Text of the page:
The holiday season is invariably accompanied by holiday desserts. But how much to partake, if to indulge it all, is the missing piece of this tempting pie. A recent study conducted in Sweden and published in the American Heart Journal (2017 Jan;183:18-23. doi: 10.1016/j.ahj.2016.10.002. Epub 2016 Oct 6.), helps fill in some of the sweet spots; at least with respect to chocolate.
This study examined almost 32,000 men aged 45 to 79. The researchers sought to see if there was any association between the consumption of chocolate and the risk of developing heart failure (HF). Heart failure (HF) is a common cause of morbidity and mortality worldwide. There are an estimated 5.1 million people with HF in the United States and 23 million who suffer from this worldwide.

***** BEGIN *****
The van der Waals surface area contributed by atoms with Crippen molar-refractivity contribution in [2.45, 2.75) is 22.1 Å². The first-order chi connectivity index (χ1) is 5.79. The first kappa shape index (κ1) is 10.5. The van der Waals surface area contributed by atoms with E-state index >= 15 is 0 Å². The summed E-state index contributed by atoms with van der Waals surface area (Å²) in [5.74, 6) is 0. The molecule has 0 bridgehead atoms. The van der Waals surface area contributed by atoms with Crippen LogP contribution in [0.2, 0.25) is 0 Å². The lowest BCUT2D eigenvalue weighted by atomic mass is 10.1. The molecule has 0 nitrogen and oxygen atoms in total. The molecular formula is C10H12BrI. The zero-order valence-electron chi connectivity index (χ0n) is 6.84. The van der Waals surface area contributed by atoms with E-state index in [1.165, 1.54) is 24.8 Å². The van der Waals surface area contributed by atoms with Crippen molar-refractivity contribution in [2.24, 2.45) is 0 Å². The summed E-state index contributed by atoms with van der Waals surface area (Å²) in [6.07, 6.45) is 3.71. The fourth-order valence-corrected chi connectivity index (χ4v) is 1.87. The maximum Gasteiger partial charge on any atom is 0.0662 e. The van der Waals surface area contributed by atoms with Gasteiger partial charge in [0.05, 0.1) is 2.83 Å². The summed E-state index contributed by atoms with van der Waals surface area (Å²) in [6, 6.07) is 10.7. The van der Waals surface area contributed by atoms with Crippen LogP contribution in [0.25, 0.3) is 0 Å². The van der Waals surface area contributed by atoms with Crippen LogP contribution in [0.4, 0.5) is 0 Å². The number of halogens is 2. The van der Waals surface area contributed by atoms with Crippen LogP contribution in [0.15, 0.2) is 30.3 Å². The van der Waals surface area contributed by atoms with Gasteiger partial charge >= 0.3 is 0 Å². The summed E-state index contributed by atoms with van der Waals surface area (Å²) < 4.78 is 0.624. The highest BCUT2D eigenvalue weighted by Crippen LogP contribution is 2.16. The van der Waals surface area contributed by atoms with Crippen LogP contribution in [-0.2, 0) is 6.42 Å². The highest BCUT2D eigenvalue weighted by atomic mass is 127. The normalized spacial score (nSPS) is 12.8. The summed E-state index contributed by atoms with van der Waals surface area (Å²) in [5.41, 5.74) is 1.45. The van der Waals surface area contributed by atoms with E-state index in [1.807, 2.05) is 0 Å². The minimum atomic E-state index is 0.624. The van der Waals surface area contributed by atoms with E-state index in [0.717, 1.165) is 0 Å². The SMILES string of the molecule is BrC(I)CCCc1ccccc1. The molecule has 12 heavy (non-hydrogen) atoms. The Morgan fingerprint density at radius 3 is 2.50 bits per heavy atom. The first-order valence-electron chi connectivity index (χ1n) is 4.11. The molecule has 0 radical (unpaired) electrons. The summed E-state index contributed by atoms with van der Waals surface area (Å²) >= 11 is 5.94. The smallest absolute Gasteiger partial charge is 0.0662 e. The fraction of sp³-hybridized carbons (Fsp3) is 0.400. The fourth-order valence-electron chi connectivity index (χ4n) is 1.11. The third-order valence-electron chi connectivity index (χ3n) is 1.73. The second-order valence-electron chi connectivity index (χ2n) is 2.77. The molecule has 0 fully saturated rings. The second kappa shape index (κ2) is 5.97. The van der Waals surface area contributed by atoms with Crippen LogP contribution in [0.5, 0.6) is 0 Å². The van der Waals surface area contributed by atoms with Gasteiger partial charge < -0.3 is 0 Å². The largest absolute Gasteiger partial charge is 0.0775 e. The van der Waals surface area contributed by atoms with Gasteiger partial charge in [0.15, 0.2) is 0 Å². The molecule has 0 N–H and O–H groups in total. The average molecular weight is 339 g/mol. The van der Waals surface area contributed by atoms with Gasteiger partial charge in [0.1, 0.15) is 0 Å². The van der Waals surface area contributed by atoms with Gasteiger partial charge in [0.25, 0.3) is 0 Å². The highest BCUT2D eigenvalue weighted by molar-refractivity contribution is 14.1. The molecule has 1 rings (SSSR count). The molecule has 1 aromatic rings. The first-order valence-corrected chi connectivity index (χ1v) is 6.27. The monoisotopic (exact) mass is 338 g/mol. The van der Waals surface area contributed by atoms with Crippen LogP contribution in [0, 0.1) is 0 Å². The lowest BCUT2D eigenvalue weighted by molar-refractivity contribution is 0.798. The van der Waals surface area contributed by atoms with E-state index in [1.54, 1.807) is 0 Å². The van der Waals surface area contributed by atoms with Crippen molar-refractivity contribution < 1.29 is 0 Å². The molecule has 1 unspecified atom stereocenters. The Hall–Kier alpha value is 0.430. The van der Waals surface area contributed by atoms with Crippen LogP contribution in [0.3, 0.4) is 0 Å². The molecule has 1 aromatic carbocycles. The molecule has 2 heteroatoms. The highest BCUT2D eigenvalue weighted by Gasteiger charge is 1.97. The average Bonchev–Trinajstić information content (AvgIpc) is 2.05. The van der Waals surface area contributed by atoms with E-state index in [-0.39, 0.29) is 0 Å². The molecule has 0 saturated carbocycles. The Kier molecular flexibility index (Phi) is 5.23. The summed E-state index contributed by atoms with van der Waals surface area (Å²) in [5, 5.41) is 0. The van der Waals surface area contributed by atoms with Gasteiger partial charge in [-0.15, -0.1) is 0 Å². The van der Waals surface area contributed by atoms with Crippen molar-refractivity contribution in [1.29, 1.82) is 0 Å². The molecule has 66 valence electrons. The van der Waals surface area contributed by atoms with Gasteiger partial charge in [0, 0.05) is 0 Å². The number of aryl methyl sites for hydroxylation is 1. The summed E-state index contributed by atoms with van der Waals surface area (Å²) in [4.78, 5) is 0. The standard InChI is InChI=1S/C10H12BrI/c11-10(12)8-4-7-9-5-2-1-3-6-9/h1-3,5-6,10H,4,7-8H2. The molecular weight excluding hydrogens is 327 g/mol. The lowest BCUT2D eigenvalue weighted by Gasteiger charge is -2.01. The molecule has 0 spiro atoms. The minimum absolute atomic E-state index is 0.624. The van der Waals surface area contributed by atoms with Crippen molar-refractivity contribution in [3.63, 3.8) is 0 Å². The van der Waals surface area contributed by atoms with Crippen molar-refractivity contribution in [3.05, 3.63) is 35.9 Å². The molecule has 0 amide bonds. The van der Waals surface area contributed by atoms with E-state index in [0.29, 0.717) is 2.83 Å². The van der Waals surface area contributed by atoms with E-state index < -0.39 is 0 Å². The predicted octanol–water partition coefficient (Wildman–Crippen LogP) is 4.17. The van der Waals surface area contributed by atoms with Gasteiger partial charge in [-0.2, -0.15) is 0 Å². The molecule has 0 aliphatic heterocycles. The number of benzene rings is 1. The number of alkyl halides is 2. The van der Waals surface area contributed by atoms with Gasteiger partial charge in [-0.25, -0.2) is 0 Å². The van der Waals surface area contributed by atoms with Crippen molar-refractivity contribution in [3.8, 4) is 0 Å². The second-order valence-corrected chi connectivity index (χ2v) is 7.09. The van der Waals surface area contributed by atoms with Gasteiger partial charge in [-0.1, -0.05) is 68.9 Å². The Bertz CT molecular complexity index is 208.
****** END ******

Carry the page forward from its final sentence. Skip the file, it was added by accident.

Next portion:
The trial followed the participants over a fourteen year period. Compared to those who consumed no chocolate, those consuming 3 to 6 servings per week had the greatest risk reduction in the likelihood of developing heart failure. This group saw an 18% risk reduction. However, even those consuming just 1 to 3 servings per month saw a benefit with a 12% risk reduction compared to those who consumed no chocolate at all. Yet moderation remained the key. Those consuming one or more servings per day saw a 10% increased risk of developing heart failure. It is important to note that chocolate consumption is often accompanied by sugar and other sweeteners and some element of increased risk may be due to crossing a threshold of sugar consumption; as opposed to any inherent detrimental effect from chocolate. Prior research has associated chocolate intake with a lower incidence of stroke and heart attack, as well. The dessert take away is to take away-in moderation!